correlates to the Social Learning Theorem of Albert Bandura.

Another factor that influenced the offender's unlawful behavior is due to his social status

wherein stated as one of the primary causes a person commits such acts. The lack of adequate

amout and financial security is one factor that can cause lack of personal necessities leading to

despondent acts to provide for specific and personal needs. In relation the the theory, a child's

unsatifactory environment is another factor being considered.

The offender also stated such that the yearning for approval and affection from peers

caused him to commit such acts, unknown wheter peers mentioned pressured or forced him or

not. One that signals the rebellious behavior or children is the need for approval, despondent

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acts for specific wants and necesseties, loyalty with peers, time spend considering a child

spends more than with peers than with parents as well as the need of adaptation within an

environment.

The factors considered by the respondents is comparable to the factors of the based

theory about Social Learning Theory.

CHAPTER V

SUMMARY, CONCLUSIONS AND RECOMMENDATIONS

Summary

The main purpose of this research is to examine an underage law offender's reasons for

coming in conflict with the law, the process underwent, and the results experienced by the

offender. The study incorporates the method of interview to seek answers from a respondent.

The respondent is a 17-year old from Zarraga, Iloilo. The respondent narrated the process he

went through, summarizing the requirements asked for by the CIU (Crisis Intervention Unit),

and the conditions presented if he ever decides to recidivate. Incorporating content analysis

from the interview answers, and it was found that one of the factors influencing the offender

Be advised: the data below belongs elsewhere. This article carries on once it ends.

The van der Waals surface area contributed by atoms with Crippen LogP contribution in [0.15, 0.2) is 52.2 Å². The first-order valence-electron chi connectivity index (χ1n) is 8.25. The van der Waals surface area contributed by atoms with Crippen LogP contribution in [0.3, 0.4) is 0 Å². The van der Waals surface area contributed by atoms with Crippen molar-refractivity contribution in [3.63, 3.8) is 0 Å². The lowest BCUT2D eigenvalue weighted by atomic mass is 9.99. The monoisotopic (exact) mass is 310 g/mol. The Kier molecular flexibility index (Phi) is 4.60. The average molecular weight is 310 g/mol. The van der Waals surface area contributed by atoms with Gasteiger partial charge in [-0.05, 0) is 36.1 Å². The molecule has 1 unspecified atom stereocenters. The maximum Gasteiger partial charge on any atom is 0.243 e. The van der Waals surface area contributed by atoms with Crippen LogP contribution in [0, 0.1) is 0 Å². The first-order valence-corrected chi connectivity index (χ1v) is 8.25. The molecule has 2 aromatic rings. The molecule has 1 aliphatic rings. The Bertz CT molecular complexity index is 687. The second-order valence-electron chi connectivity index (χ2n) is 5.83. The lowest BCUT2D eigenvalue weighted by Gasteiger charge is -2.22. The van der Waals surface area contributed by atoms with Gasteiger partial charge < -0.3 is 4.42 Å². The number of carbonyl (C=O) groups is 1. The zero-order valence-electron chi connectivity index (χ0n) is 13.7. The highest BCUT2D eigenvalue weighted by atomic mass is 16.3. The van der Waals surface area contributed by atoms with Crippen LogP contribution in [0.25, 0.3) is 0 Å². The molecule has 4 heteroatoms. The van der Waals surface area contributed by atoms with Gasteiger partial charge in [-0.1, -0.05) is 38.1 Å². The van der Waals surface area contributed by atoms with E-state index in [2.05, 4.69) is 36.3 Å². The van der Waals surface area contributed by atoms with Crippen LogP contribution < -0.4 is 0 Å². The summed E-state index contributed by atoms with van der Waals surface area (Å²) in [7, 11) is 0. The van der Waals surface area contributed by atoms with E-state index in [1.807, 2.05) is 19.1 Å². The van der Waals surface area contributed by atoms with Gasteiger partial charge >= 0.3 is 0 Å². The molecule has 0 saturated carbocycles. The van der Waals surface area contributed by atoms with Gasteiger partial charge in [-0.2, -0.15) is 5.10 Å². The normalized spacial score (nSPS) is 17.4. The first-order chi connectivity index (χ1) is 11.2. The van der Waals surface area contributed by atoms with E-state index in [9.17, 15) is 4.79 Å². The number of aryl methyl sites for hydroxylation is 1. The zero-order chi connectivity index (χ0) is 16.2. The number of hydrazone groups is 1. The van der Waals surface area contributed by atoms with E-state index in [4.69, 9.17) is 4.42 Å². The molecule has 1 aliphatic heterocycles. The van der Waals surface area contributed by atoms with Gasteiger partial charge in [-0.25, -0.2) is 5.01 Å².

from committing such act is peer influence, proven by the claim of the respondent that the

previous offenders were peers. This further proves the Social Learning Theory formulated by

Bandura (1997), which says that behavior is formed through observation and imitation from

other behavioral models.

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Conclusion

Underage law offense is becoming increasingly common in various countries, for

instance, according to Synder (2001),cases covered by the U.S. juvenile court has increased by

33 percent in the U.S. in the last decade. Because underage offense is increasingly becoming

common in parts of the world, various methods are being tested to create intervention with

these underage delinquents.

To further understand these offenders, an interview was conducted, and a summary of

the events that transpired was collected from the answers. The interviewee responded with a

testimony including the

As it can be concluded in the interview answers, the primary factors causing the target

individual's illegal offense is the influence from peers, unknown if the individual was pressured

or was acting on his own accord. McCord et al (2001), time spent with peers, loyalty, need for

approval, and attachment are possible factors and signals of rebellious behavior. This can also

be connected to the Social Learning Theory devised by Bandura (1997), which says that

behavior can be formed from the inspection and emulation of role models. It can also be

assumed that financial problems could also be another factor, as the need for theft would not

exist if the family's financial status is stable.

So it can be concluded that there is a significant connection between a child's

environment, which includes peers and economic conditions, with his potential rebellion from

the law. And in the same way, a good environment is more likely produce good behavior.

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Recommendations

The following recommendations are offered for related research in the field of underage

crime.

1. Given that underage crime gets more rampant in time, future research works related to

underage crime must also study and examine the methods being used by various

agencies dealing with underage crime in the Philippines.

2. Aside from studying, examining, and analyzing different methods, researchers are also

recommended to compare and contrast various methods incorporated in delinquency

intervention to determine which are the most effective, and which are not.

3. It is also advised for researchers working in the field of underage delinquency

intervention to apply psychological techniques and use validated instruments in directly

gathering data from youth offenders under the custody of rehabilitation programs, and

their psychological state must be taken into consideration to prevent causing

impediments.